Therapy provide interesting lenses through which to view life. As therapists, we interact with clients from all areas and walks of life, with varying value and beliefs systems, and oftentimes with embedded memories and experiences that have often shaped their lives, some of which, are unknown to clients. But I find that clinicians sometimes forget that we are no different from the clients we see. We are first and foremost humans and walk into each session a host of human experiences that have shaped us.

So, therapy is relational. Clients get to experience themselves against a nonjudgmental backdrop that can be revolutionary and life-changing. For therapists, we experience human relationships in ways many people never get the chance to. We see glimpses of ourselves that we may never experience outside of the therapeutic alliance. I sometimes feel that for each client that we experience an honest and true interaction with, there is a small part of us that is left with that client. To be truly authentic in our sessions, I do not think that we can close ourselves off to the therapeutic experience. Yes, we may not be sharing all our emotional stories in the sessions as we are not the focus, but I think we all have emotional experiences with various clients that teach us something new about ourselves. Isn’t that the true goal of life?

To develop deep and honest human connections?

Growth as a Therapist

During the many introductions at conferences, workshops, and trainings, I find that many people described their calling for therapy along the lines of being good listeners, good problem solvers, great confidants, and being patient individuals. I have never been sure where I fit in with this group but I’ve just always know that I wanted people to experience the kind of peace and silence that is not experienced in many other places. In our personal lives, we are at the receiving end of everyone’s judgments about appropriate food, dress, behavior, career, and relationships, and everything else. People give advice based on their own judgments and perceptions about any given situation. I now find that many people expect therapists to advise them on their decisions, and some, are profoundly unhappy when they have to redefine their expectations of what therapy is.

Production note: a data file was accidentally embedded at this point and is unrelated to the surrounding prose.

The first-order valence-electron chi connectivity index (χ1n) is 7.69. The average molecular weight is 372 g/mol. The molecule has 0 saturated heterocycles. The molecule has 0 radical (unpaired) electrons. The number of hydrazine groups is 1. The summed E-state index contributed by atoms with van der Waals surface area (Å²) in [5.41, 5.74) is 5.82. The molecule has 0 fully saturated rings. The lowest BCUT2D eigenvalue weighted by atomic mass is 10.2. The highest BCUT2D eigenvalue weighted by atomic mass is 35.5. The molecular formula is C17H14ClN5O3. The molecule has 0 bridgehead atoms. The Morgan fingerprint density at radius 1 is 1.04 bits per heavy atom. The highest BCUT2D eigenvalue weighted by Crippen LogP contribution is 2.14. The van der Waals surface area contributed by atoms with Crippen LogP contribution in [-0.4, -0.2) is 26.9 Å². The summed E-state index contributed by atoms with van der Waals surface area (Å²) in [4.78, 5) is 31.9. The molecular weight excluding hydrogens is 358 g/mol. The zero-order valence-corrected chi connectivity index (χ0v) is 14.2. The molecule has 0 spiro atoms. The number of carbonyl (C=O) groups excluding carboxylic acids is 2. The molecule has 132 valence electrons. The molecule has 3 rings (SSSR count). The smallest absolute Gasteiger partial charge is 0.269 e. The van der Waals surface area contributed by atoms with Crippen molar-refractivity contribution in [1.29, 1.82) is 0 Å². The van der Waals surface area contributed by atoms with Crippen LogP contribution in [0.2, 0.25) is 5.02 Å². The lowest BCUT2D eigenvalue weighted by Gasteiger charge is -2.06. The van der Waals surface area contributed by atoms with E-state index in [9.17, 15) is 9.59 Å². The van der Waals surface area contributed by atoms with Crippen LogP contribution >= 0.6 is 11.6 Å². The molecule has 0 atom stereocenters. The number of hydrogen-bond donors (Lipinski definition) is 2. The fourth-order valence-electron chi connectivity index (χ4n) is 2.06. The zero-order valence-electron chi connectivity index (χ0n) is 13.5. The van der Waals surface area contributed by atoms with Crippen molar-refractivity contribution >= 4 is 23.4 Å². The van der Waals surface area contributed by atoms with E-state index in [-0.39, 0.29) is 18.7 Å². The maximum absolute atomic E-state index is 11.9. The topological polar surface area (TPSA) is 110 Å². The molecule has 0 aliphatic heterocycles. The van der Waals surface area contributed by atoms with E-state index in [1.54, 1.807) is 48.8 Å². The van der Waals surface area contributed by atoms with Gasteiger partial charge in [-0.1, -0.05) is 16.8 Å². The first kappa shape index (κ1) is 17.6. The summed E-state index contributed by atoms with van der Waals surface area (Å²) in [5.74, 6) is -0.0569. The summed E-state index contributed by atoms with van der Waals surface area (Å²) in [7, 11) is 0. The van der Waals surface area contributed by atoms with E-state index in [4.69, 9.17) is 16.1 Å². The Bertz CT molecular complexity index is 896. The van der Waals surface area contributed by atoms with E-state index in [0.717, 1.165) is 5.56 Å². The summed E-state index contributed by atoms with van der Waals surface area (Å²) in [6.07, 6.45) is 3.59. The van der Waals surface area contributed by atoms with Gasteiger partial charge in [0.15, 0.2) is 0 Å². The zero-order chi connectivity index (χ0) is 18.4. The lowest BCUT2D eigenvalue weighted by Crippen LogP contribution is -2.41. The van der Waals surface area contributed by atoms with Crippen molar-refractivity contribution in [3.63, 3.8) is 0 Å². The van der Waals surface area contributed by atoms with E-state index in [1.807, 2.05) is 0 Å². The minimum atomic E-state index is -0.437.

As I continue on my journey in this profession, I hope to find a balance between providing a healthy and receptive experience for my clients. I’d like to continue to have rich and fulfilling therapeutic experiences that serve my clients and allow them to experience themselves in new ways. I’d like to reach out to areas and populations with little service who have yet to discover the changes that therapy can bring in their lives. I’d like to build my skills and be courageous in trying new theories, approaches, and treatments, instead of giving into fear and staying within my comfort zone. The most constant thing in life is change, so, I look forward to watching as the profession and field unfolds in response to the changes in the society that we serve.

I’d like to leave the profession a little better than I found it. I would like to encourage newcomers to take up the mantle and to advocate for the field in ways not yet found in order to keep the profession moving forward.
Charmaine Perry is a counselor who works mostly with adults and couples in central New Jersey. Her passion is mental health and writing and finding ways to incorporate these two fields to advocate for mental health services for African and Caribbean Americans.